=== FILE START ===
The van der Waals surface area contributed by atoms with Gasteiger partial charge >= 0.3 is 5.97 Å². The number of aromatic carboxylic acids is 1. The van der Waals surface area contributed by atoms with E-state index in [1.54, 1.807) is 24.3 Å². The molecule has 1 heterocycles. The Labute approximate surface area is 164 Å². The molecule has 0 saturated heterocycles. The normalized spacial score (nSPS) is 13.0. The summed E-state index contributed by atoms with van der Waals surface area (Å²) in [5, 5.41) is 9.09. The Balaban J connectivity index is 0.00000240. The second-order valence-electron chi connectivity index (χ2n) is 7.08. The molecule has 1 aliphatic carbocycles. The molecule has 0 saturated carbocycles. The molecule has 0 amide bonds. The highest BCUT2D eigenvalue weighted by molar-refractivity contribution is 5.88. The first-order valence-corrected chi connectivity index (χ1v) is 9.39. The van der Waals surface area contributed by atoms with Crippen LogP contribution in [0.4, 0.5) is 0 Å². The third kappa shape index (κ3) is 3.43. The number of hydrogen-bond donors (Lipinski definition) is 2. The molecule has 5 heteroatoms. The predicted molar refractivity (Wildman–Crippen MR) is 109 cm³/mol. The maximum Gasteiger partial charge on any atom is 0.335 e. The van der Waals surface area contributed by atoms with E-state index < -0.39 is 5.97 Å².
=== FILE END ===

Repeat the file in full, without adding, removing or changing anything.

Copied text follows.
The van der Waals surface area contributed by atoms with Gasteiger partial charge >= 0.3 is 5.97 Å². The number of aromatic carboxylic acids is 1. The van der Waals surface area contributed by atoms with E-state index in [1.54, 1.807) is 24.3 Å². The molecule has 1 heterocycles. The Labute approximate surface area is 164 Å². The molecule has 0 saturated heterocycles. The normalized spacial score (nSPS) is 13.0. The summed E-state index contributed by atoms with van der Waals surface area (Å²) in [5, 5.41) is 9.09. The Balaban J connectivity index is 0.00000240. The second-order valence-electron chi connectivity index (χ2n) is 7.08. The molecule has 1 aliphatic carbocycles. The molecule has 0 saturated carbocycles. The molecule has 0 amide bonds. The highest BCUT2D eigenvalue weighted by molar-refractivity contribution is 5.88. The first-order valence-corrected chi connectivity index (χ1v) is 9.39. The van der Waals surface area contributed by atoms with Crippen LogP contribution in [0.4, 0.5) is 0 Å². The third kappa shape index (κ3) is 3.43. The number of hydrogen-bond donors (Lipinski definition) is 2. The molecule has 5 heteroatoms. The predicted molar refractivity (Wildman–Crippen MR) is 109 cm³/mol. The maximum Gasteiger partial charge on any atom is 0.335 e. The van der Waals surface area contributed by atoms with E-state index < -0.39 is 5.97 Å².